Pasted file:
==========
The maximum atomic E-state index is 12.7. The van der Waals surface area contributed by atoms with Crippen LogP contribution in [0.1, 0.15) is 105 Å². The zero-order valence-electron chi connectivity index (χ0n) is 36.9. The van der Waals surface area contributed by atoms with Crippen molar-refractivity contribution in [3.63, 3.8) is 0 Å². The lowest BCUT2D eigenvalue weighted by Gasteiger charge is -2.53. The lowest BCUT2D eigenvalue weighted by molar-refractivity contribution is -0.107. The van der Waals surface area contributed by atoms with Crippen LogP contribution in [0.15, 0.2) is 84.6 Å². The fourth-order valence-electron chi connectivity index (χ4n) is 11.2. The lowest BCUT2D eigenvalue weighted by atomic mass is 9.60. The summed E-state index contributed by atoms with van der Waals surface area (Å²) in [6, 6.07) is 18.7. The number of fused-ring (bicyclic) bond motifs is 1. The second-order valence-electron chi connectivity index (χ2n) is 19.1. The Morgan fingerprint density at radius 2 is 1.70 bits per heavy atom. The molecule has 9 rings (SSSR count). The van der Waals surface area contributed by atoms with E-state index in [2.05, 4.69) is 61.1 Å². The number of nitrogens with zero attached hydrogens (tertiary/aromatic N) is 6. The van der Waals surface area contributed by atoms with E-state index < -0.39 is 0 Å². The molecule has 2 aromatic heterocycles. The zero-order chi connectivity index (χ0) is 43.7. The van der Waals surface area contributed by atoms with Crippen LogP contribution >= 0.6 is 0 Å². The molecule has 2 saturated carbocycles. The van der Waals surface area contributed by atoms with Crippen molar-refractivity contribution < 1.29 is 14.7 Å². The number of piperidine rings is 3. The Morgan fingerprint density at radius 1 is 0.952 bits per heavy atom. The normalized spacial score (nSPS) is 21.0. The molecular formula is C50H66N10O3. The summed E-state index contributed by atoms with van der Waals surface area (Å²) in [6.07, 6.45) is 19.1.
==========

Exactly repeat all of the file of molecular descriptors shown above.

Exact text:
The maximum atomic E-state index is 12.7. The van der Waals surface area contributed by atoms with Crippen LogP contribution in [0.1, 0.15) is 105 Å². The zero-order valence-electron chi connectivity index (χ0n) is 36.9. The van der Waals surface area contributed by atoms with Crippen molar-refractivity contribution in [3.63, 3.8) is 0 Å². The lowest BCUT2D eigenvalue weighted by Gasteiger charge is -2.53. The lowest BCUT2D eigenvalue weighted by molar-refractivity contribution is -0.107. The van der Waals surface area contributed by atoms with Crippen LogP contribution in [0.15, 0.2) is 84.6 Å². The fourth-order valence-electron chi connectivity index (χ4n) is 11.2. The lowest BCUT2D eigenvalue weighted by atomic mass is 9.60. The summed E-state index contributed by atoms with van der Waals surface area (Å²) in [6, 6.07) is 18.7. The number of fused-ring (bicyclic) bond motifs is 1. The second-order valence-electron chi connectivity index (χ2n) is 19.1. The Morgan fingerprint density at radius 2 is 1.70 bits per heavy atom. The molecule has 9 rings (SSSR count). The van der Waals surface area contributed by atoms with E-state index in [2.05, 4.69) is 61.1 Å². The number of nitrogens with zero attached hydrogens (tertiary/aromatic N) is 6. The van der Waals surface area contributed by atoms with E-state index < -0.39 is 0 Å². The molecule has 2 aromatic heterocycles. The zero-order chi connectivity index (χ0) is 43.7. The van der Waals surface area contributed by atoms with Crippen LogP contribution >= 0.6 is 0 Å². The molecule has 2 saturated carbocycles. The van der Waals surface area contributed by atoms with Crippen molar-refractivity contribution < 1.29 is 14.7 Å². The number of piperidine rings is 3. The Morgan fingerprint density at radius 1 is 0.952 bits per heavy atom. The normalized spacial score (nSPS) is 21.0. The molecular formula is C50H66N10O3. The summed E-state index contributed by atoms with van der Waals surface area (Å²) in [6.07, 6.45) is 19.1.